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3 min read

The 64bit Scan

From a journalism perspective, I’ve been a fan of Cynthia Webb’s for some time. Her Filter column for The Washington Post was ahead of its time and well executed. She left the Post earlier this year and she now publishes The Scan, which is similar in format, editorial content and tone to Filter. You should check it out if you like to get a well-rounded view of what’s being said about the biggest tech news of the day.

It’s with The Scan in mind that I decided to piece together the following quilt of 64bit industry news from this busy (and short) week.

First there’s a nod to history. Several publications, including San Jose Mercury News and eWeek – reported that HP is introducing the last upgrade to its PA-RISC processors, the PA-8900, while introducing the Intel Itanium 2-based Integrity NonStop server (available in July).  As these articles point out, this move is part of the customer transition off older HP platforms to HP’s Itanium 2-based servers. This now leaves two major RISC server families still under active development: IBM’s Power, and Sparc from Sun and Fujitsu.

Speaking of Unix/RISC, IDC published its Q1 [Jan-March 2005] worldwide quarterly server report right before the long holiday weekend.  While IDC points to a number of trends from Q1, one milestone being reported is that Unix server and Windows server revenue was tied for the quarter – $4.2 billion – which is an industry first. Amongst those who weighed in were The Register, Internetnews, and Computerworld. IDC’s Jean Bozman commented that this milestone is partially attributed to growth in large, scale-up deployment of Windows.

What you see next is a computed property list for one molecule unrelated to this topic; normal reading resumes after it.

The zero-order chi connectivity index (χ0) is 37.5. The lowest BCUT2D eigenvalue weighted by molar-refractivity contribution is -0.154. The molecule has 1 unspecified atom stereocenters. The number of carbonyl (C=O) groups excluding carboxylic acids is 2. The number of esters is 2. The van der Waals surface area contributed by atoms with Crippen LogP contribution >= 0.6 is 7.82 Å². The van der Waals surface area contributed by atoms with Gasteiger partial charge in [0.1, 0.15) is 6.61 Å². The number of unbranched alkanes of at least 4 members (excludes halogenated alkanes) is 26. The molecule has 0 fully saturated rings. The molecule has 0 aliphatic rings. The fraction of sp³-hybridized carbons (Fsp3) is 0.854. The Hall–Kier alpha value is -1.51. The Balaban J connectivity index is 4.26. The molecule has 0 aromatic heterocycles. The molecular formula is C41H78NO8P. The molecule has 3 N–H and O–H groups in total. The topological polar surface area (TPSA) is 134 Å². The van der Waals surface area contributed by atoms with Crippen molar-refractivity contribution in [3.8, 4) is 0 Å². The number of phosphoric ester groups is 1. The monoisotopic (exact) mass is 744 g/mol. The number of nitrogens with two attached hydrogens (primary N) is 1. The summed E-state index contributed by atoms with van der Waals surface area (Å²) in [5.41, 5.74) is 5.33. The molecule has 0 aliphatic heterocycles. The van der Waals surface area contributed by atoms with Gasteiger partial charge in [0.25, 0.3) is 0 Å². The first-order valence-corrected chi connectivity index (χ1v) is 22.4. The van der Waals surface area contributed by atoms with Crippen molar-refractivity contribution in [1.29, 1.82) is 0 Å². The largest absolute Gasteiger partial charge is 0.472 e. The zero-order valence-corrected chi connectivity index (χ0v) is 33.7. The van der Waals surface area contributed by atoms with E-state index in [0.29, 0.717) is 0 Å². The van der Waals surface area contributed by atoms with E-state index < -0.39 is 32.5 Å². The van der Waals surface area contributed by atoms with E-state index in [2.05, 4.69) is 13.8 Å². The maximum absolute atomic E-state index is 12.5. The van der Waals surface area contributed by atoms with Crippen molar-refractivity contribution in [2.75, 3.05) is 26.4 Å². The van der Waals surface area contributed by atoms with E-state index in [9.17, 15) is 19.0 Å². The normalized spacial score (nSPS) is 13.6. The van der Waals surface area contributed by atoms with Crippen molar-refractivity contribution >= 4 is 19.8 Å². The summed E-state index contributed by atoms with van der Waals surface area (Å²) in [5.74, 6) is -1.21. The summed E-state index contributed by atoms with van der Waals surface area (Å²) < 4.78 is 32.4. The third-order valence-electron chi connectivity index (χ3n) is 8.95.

Along these lines, we see that Windows and Linux are taking unit and revenue share away from the Unix/RISC platform. From what we read, Itanium-based servers and IBM’s Power5-based servers are targeting the encumbent Unix/RISC base of customers. InformationWeek served up an opinion on the matter this week, coincidentally (or not) the same day they documented AMD’s ambitions for the processor market. Hmmm … wonder if Hector offered his views on Itanium ;-).

Not to be outdone, and a boon for the scale-up x86 market, IBM announced its xSeries 460 server, which is based on the 64-bit Intel Xeon MP processor (i.e., dual core capable). As IBM points out and we’ve seen, this IBM server is one of the few 8+ processor x64 servers on the market in the near term. We have one of these systems in the labs – I’m waiting to hear the results.

Finally, Ward tells me there have been over 50 reviews of Windows Server 2003 x64. One of the most recent is from Network World, which tested SSL certificate processing and TCP transactions on our new x64 OS and 64-bit editions of Solaris 10 and RHEL 4.0. Of note is that the reviewer points out the huge performance gains by using kernal-mode processing features of Windows Server 2003 x64. My favorite line is:

These options, in combination with mandated 64-bit hardware drivers and the vast amount of memory that a 64-bit processor can address, [offer] some of the best performance we’ve seen on Intel/AMD architectures.

Windows Server System magazine [registration required] just published a technical review of Windows Server 2003 x64, using Dell hardware and testing Virtual Server SP1 beta. The reviewer found that:

“everything—yes, everything—runs faster. … Even applications that aren’t designed for the x64 system run faster.”

As Network World’s review pointed out, we love to see new h/w and apps being released for Windows Server 2003 x64. We maintain an online catalog of x64-compatible applications, and similar resources are available from AMD and others. Similarly Intel offers up the EM64T Developer Center for x64-based developers, and similar resources for development on IPF.

That’s it. I hope I did Cynthia and The Scan justice.